The GetFive Blog

Most Important Developments in HR for April 26th

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Now in its sixth year, the Workforce 100 recognizes companies that excelled in human resources over the course of the previous year. To determine which companies make the list, Workforce editors work with researchers from the Human Capital Media Research and Advisory Group, the publication’s research division. The research team created a model to sift through publicly available data on HR performance to separate the best from the rest. To give employees more of a say in the rankings, recruiting and job-review website Glassdoor provided data on what workers are saying about the companies that made the list. From there, that information was combined with the public data available to create the 2019 Workforce 100 list. This year we noticed that many highly ranked companies have gradually climbed the list since the Workforce 100 began. Southwest started out unranked in 2014, eventually moved to the middle of the list, and made it to the No. 1 spot in 2019. Companies including T-Mobile, Microsoft, and Hilton have seen similar trajectories. Workforce

U.K. news powerhouse The Guardian is currently running a series of articles called Broken Capitalism, in which Cory Booker and others write about the possibility that excessive CEO compensation and VIP bonuses in the face of workers not getting a living wage may topple capitalism if not addressed. Booker brings the point home with one example: “Every day Carol Ruiz wakes up at 3:30 a.m. and goes to an airline catering service at Newark airport, where she helps prepare the food carts that flight attendants push up and down the aisle. At the end of her 40-hour week she takes home $345. The average airline CEO makes that amount in about 20 minutes.” The Guardian

If Congress doesn’t act soon, tens of millions of Americans will only receive about three-quarters of their Social Security benefits when they retire. Social Security’s trust funds will be tapped out by 2035, according to an annual report released Monday by trustees of the government’s two largest entitlement programs, the other being Medicare. That’s one year later than last year’s report projected. The new projection doesn’t mean retirees will no longer get checks in 16 years. But the program will at that point only have enough revenue coming in to pay three-quarters of promised benefits through the end of 2093. Lawmakers have a broad continuum of policy options that would fix the situation, said Steve Mnuchin, but they have long punted on addressing Social Security problems, which would likely entail raising payroll taxes, curtailing benefits, or some combination of both. CNN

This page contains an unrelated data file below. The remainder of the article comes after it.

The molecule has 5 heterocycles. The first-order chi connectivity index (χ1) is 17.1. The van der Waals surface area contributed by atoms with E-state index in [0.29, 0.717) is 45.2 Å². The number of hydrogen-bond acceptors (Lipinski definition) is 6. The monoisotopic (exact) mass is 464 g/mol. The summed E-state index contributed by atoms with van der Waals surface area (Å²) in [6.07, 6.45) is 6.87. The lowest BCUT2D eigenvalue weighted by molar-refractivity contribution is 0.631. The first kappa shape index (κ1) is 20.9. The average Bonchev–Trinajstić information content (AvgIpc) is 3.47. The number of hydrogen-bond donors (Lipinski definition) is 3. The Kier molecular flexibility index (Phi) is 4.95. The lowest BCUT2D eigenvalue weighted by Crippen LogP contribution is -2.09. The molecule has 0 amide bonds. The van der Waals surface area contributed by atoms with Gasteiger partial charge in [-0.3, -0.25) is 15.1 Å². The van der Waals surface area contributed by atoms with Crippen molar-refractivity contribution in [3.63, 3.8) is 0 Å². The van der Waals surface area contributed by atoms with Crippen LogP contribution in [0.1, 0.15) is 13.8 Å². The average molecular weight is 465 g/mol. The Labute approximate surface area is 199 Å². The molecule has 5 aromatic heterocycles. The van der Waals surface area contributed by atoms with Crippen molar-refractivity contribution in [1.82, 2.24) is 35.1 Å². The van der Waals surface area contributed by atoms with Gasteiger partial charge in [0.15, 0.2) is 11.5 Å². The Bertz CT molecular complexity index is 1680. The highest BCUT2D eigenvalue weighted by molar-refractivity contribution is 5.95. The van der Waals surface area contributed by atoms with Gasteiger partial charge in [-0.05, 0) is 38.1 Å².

Two employee activists at Google, Meredith Whittaker and Claire Stapleton, say they have been retaliated against for helping to organize a walkout among thousands of Google workers in November, and are planning a “town hall” meeting on Friday for others to discuss alleged instances of retaliation. In a message posted to many internal Google mailing lists Monday, Meredith Whittaker, who leads Google’s Open Research, said that after the company disbanded its external AI ethics council on April 4, she was told that her role would be “changed dramatically.” Whittaker said she was told that, in order to stay at the company, she would have to “abandon” her work on AI ethics and her role at AI Now Institute, a research center she co-founded at New York University. Claire Stapleton, a 12-year veteran of the company, said in the email that two months after the protest she was told she would be demoted from her role as marketing manager at YouTube and lose half her reports. After escalating the issue to human resources, she said she faced further retaliation. “My manager started ignoring me, my work was given to other people, and I was told to go on medical leave, even though I’m not sick,” Stapleton wrote. Wired

Creating a more culturally and gender-diverse workplace has been proven by McKinsey, Gallup, and numerous companies around the world to improve business success. Still, many struggle to overcome gaps in gender and ethnic diversity when it comes to hiring, leadership cultivation, and promotion. But building a strong, inclusive leadership team is more than just filling a quota and checking the right boxes. Diversity isn’t just about gender and ethnicity. It also involves creating the right blend of strengths and weaknesses, skill sets, and personalities. It means being inclusive of introverts and extroverts, technical types and creatives, communicators and analytics, various lifestyles, visionaries, realists, optimists, and pessimists. Training Magazine

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